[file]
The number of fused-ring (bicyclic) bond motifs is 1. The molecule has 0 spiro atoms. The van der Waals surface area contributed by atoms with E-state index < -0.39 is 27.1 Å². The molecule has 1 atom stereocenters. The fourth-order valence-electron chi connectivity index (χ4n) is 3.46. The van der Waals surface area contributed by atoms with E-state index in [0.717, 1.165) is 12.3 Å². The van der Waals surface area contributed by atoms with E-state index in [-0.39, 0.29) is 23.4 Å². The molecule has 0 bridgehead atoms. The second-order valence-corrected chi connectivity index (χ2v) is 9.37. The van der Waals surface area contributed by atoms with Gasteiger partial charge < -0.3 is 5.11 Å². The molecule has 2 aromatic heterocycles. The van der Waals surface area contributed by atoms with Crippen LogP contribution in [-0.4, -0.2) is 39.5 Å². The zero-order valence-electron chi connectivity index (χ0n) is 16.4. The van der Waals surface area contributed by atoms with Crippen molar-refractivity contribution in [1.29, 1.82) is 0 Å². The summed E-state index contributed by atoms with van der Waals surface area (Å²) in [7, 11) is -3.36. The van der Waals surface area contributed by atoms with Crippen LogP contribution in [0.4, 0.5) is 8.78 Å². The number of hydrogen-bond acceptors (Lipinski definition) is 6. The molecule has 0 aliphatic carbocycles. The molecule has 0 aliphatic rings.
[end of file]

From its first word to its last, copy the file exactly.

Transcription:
The number of fused-ring (bicyclic) bond motifs is 1. The molecule has 0 spiro atoms. The van der Waals surface area contributed by atoms with E-state index < -0.39 is 27.1 Å². The molecule has 1 atom stereocenters. The fourth-order valence-electron chi connectivity index (χ4n) is 3.46. The van der Waals surface area contributed by atoms with E-state index in [0.717, 1.165) is 12.3 Å². The van der Waals surface area contributed by atoms with E-state index in [-0.39, 0.29) is 23.4 Å². The molecule has 0 bridgehead atoms. The second-order valence-corrected chi connectivity index (χ2v) is 9.37. The van der Waals surface area contributed by atoms with Gasteiger partial charge < -0.3 is 5.11 Å². The molecule has 2 aromatic heterocycles. The van der Waals surface area contributed by atoms with Crippen LogP contribution in [-0.4, -0.2) is 39.5 Å². The zero-order valence-electron chi connectivity index (χ0n) is 16.4. The van der Waals surface area contributed by atoms with Crippen molar-refractivity contribution in [1.29, 1.82) is 0 Å². The summed E-state index contributed by atoms with van der Waals surface area (Å²) in [7, 11) is -3.36. The van der Waals surface area contributed by atoms with Crippen LogP contribution in [0.4, 0.5) is 8.78 Å². The number of hydrogen-bond acceptors (Lipinski definition) is 6. The molecule has 0 aliphatic carbocycles. The molecule has 0 aliphatic rings.